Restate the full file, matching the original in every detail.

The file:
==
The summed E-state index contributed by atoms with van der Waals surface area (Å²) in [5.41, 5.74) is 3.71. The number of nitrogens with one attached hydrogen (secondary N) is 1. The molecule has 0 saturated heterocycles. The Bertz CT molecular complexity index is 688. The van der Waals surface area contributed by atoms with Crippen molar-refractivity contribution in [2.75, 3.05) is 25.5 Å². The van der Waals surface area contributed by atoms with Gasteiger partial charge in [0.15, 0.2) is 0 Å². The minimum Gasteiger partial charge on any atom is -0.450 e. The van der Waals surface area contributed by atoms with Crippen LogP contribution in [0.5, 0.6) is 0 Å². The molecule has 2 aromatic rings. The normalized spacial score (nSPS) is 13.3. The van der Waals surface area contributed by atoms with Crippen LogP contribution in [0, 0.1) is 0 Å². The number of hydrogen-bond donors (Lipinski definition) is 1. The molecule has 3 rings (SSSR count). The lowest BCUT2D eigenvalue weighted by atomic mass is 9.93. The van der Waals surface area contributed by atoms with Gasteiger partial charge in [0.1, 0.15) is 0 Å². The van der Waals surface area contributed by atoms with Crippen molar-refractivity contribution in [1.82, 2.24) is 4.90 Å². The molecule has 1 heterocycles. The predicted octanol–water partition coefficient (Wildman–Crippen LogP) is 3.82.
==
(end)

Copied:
The summed E-state index contributed by atoms with van der Waals surface area (Å²) in [5.41, 5.74) is 3.71. The number of nitrogens with one attached hydrogen (secondary N) is 1. The molecule has 0 saturated heterocycles. The Bertz CT molecular complexity index is 688. The van der Waals surface area contributed by atoms with Crippen molar-refractivity contribution in [2.75, 3.05) is 25.5 Å². The van der Waals surface area contributed by atoms with Gasteiger partial charge in [0.15, 0.2) is 0 Å². The minimum Gasteiger partial charge on any atom is -0.450 e. The van der Waals surface area contributed by atoms with Crippen LogP contribution in [0.5, 0.6) is 0 Å². The molecule has 2 aromatic rings. The normalized spacial score (nSPS) is 13.3. The van der Waals surface area contributed by atoms with Crippen LogP contribution in [0, 0.1) is 0 Å². The number of hydrogen-bond donors (Lipinski definition) is 1. The molecule has 3 rings (SSSR count). The lowest BCUT2D eigenvalue weighted by atomic mass is 9.93. The van der Waals surface area contributed by atoms with Gasteiger partial charge in [0.1, 0.15) is 0 Å². The van der Waals surface area contributed by atoms with Crippen molar-refractivity contribution in [1.82, 2.24) is 4.90 Å². The molecule has 1 heterocycles. The predicted octanol–water partition coefficient (Wildman–Crippen LogP) is 3.82.